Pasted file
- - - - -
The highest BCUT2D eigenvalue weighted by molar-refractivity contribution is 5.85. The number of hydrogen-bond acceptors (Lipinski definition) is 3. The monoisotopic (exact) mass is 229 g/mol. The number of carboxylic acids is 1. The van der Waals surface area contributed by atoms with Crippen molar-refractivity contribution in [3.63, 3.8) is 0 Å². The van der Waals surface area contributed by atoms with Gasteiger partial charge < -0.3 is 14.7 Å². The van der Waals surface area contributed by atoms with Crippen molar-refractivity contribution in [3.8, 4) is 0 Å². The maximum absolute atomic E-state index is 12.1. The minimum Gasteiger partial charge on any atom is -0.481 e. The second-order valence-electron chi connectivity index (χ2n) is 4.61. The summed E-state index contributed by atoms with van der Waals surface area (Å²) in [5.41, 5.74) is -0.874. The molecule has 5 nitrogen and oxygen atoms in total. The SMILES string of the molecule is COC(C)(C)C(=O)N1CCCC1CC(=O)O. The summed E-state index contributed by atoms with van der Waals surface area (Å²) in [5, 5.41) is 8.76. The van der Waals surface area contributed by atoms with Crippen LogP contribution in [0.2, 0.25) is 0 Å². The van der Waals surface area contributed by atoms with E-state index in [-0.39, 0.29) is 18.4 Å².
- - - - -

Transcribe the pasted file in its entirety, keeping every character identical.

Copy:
The highest BCUT2D eigenvalue weighted by molar-refractivity contribution is 5.85. The number of hydrogen-bond acceptors (Lipinski definition) is 3. The monoisotopic (exact) mass is 229 g/mol. The number of carboxylic acids is 1. The van der Waals surface area contributed by atoms with Crippen molar-refractivity contribution in [3.63, 3.8) is 0 Å². The van der Waals surface area contributed by atoms with Gasteiger partial charge < -0.3 is 14.7 Å². The van der Waals surface area contributed by atoms with Crippen molar-refractivity contribution in [3.8, 4) is 0 Å². The maximum absolute atomic E-state index is 12.1. The minimum Gasteiger partial charge on any atom is -0.481 e. The second-order valence-electron chi connectivity index (χ2n) is 4.61. The summed E-state index contributed by atoms with van der Waals surface area (Å²) in [5.41, 5.74) is -0.874. The molecule has 5 nitrogen and oxygen atoms in total. The SMILES string of the molecule is COC(C)(C)C(=O)N1CCCC1CC(=O)O. The summed E-state index contributed by atoms with van der Waals surface area (Å²) in [5, 5.41) is 8.76. The van der Waals surface area contributed by atoms with Crippen LogP contribution in [0.2, 0.25) is 0 Å². The van der Waals surface area contributed by atoms with E-state index in [-0.39, 0.29) is 18.4 Å².